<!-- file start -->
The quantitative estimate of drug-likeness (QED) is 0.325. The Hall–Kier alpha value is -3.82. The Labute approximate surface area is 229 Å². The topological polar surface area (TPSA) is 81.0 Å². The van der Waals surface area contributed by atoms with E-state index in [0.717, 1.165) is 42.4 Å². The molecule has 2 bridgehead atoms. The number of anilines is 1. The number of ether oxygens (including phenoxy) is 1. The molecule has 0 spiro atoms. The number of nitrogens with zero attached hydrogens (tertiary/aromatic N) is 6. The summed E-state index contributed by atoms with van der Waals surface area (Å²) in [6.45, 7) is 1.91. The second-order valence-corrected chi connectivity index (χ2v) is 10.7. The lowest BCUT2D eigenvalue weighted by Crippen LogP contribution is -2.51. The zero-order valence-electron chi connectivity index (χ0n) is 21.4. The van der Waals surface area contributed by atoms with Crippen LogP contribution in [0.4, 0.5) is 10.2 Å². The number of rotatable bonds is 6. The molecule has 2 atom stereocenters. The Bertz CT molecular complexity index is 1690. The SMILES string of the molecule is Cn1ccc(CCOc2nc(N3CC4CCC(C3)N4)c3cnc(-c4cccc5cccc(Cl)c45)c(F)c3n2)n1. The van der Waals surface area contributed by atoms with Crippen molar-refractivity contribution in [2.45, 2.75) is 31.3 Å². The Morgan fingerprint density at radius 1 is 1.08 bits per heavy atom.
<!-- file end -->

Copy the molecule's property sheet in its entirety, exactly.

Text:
The quantitative estimate of drug-likeness (QED) is 0.325. The Hall–Kier alpha value is -3.82. The Labute approximate surface area is 229 Å². The topological polar surface area (TPSA) is 81.0 Å². The van der Waals surface area contributed by atoms with E-state index in [0.717, 1.165) is 42.4 Å². The molecule has 2 bridgehead atoms. The number of anilines is 1. The number of ether oxygens (including phenoxy) is 1. The molecule has 0 spiro atoms. The number of nitrogens with zero attached hydrogens (tertiary/aromatic N) is 6. The summed E-state index contributed by atoms with van der Waals surface area (Å²) in [6.45, 7) is 1.91. The second-order valence-corrected chi connectivity index (χ2v) is 10.7. The lowest BCUT2D eigenvalue weighted by Crippen LogP contribution is -2.51. The zero-order valence-electron chi connectivity index (χ0n) is 21.4. The van der Waals surface area contributed by atoms with Crippen LogP contribution in [0.4, 0.5) is 10.2 Å². The number of rotatable bonds is 6. The molecule has 2 atom stereocenters. The Bertz CT molecular complexity index is 1690. The SMILES string of the molecule is Cn1ccc(CCOc2nc(N3CC4CCC(C3)N4)c3cnc(-c4cccc5cccc(Cl)c45)c(F)c3n2)n1. The van der Waals surface area contributed by atoms with Crippen molar-refractivity contribution in [2.45, 2.75) is 31.3 Å². The Morgan fingerprint density at radius 1 is 1.08 bits per heavy atom.